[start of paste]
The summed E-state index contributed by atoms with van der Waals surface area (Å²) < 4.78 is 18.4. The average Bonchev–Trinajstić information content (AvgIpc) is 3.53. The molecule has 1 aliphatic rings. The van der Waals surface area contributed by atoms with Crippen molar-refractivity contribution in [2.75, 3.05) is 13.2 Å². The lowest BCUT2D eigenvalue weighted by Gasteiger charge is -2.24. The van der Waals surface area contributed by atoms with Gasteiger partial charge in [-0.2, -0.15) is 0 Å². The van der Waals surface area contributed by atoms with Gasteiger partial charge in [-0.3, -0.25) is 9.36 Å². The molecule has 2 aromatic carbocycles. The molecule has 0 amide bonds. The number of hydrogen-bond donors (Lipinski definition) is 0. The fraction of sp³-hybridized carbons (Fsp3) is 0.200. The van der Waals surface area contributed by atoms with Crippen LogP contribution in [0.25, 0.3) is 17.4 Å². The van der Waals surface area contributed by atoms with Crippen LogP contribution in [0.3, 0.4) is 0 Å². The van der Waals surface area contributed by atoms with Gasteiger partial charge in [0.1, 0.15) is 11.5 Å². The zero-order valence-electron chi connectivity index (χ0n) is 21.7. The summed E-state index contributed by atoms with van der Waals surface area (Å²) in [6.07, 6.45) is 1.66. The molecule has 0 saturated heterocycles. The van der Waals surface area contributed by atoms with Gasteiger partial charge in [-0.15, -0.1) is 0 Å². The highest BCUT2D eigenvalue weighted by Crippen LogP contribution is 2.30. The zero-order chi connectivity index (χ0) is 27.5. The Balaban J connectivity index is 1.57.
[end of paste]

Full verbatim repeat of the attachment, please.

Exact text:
The summed E-state index contributed by atoms with van der Waals surface area (Å²) < 4.78 is 18.4. The average Bonchev–Trinajstić information content (AvgIpc) is 3.53. The molecule has 1 aliphatic rings. The van der Waals surface area contributed by atoms with Crippen molar-refractivity contribution in [2.75, 3.05) is 13.2 Å². The lowest BCUT2D eigenvalue weighted by Gasteiger charge is -2.24. The van der Waals surface area contributed by atoms with Gasteiger partial charge in [-0.2, -0.15) is 0 Å². The van der Waals surface area contributed by atoms with Gasteiger partial charge in [-0.3, -0.25) is 9.36 Å². The molecule has 2 aromatic carbocycles. The molecule has 0 amide bonds. The number of hydrogen-bond donors (Lipinski definition) is 0. The fraction of sp³-hybridized carbons (Fsp3) is 0.200. The van der Waals surface area contributed by atoms with Crippen LogP contribution in [0.25, 0.3) is 17.4 Å². The van der Waals surface area contributed by atoms with Crippen LogP contribution in [0.3, 0.4) is 0 Å². The van der Waals surface area contributed by atoms with Gasteiger partial charge in [0.1, 0.15) is 11.5 Å². The zero-order valence-electron chi connectivity index (χ0n) is 21.7. The summed E-state index contributed by atoms with van der Waals surface area (Å²) in [6.07, 6.45) is 1.66. The molecule has 0 saturated heterocycles. The van der Waals surface area contributed by atoms with Gasteiger partial charge in [-0.15, -0.1) is 0 Å². The highest BCUT2D eigenvalue weighted by Crippen LogP contribution is 2.30. The zero-order chi connectivity index (χ0) is 27.5. The Balaban J connectivity index is 1.57.